Wednesday, March 21, 2012

But Wait, There's More!

Just after I posted previous blog about Dawda's training, I received a few more photos that should really be included.

Dawda spent part of his time at Crystal River snorkeling with manatees, which he really enjoyed because this just isn't possible in Africa (primarily because African manatees are too scared to stay anywhere near people, but also due to lack of water clarity, and the fact that people mostly don't swim in Africa, because there are lots of dangerous things in the water!). It also gave him his first chance to see the behavior of wild manatees, which is an incredibly valuable experience for someone who is trying to study them. (Photos courtesy of Samantha Hook)
Also, near the end of Dawda's trip he got together with my mentor and boss Buddy Powell (who spent time studying manatees in the Gambia in the 1990's) to share experiences and discuss the current status of manatees there. Buddy supported part of Dawda's trip to Florida. Pictured here are Buddy, Dawda and Sea to Shore's executive assistant extraordinaire, Susan!
Congratulations again to Dawda, on the successful completion of his training!

Monday, March 19, 2012

Training for Dawda

Following upon the success of Aristide Kamla's training in Florida in November, Dawda Saine of the Gambia arrived in early February for three weeks of advanced manatee training. Dawda worked for two years to raise the funds for his trip and to get the appropriate visa to come to the USA. My project grants helped sponsor his training, and he also received a separate stipend from Sea to Shore Alliance and a funding award from the University of Florida. In Gambia Dawda is the Executive Secretary of the National Association of Artisanal Fisheries Operators (NAAFO), and his passion is to get community-based manatee research and conservation started in his country. His primary goal for his training was to gain more experience in manatee necropsy techniques so that he can collect samples from West African manatees, and teach the techniques to others in his country. Most of his work took place at the FWC Marine Mammal Pathobiology Lab (MMPL) in St. Petersburg, although he traveled to several other parts of Florida while he was here.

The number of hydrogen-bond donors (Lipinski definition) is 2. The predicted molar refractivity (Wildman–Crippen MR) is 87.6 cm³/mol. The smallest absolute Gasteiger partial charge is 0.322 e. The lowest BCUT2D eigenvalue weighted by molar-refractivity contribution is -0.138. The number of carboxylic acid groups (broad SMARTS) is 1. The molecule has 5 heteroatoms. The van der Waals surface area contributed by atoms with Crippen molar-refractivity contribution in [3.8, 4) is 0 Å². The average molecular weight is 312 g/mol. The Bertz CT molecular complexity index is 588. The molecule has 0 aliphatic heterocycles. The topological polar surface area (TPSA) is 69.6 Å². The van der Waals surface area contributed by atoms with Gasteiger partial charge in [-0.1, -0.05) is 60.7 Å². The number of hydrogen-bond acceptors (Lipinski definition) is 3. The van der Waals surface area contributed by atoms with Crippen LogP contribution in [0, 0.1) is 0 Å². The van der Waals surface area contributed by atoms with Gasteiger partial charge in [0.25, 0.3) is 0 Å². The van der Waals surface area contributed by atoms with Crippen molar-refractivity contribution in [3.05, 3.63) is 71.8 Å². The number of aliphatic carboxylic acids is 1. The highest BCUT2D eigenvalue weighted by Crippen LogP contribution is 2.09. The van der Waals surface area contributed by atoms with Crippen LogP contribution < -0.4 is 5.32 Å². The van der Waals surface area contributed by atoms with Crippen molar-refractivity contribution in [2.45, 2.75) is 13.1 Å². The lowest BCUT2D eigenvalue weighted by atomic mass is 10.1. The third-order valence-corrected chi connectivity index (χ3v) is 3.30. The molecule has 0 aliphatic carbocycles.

One of the first days he after he arrived, Dawda was able to attend and participate in a release of 3 rehabilitated Florida manatees at Crystal River. He was impressed at the number of people involved in caring for injured manatees in Florida. Dawda also helped MMPL staff at an educational outreach even in Crystal River the following day. He also spent several days working with captive manatees at Homosassa Springs State Wildlife Park. (Photo courtesy of WTXL News)
Then it was time to get started on necropsy training. Here Trevor of MMPL briefs Dawda on how they will conduct the necropsy. (Photo courtesy of FWC)
There are standard measurements taken on every manatee. Here Dawda takes the umbilical girth measurement with Claire and Anna... (Photo courtesy of FWC)
MMPL also occasionally receives other marine mammals, so Dawda also got to assist with the necropsy of a Bottlenose dolphin. (Photo courtesy of FWC)
Near the end of his trip Dawda helped MMPL staff rescue an injured manatee in northern Florida, which he said was a great experience. He's right there in the middle of the boat, pulling the manatee onboard in a net! (Photo courtesy of FWC)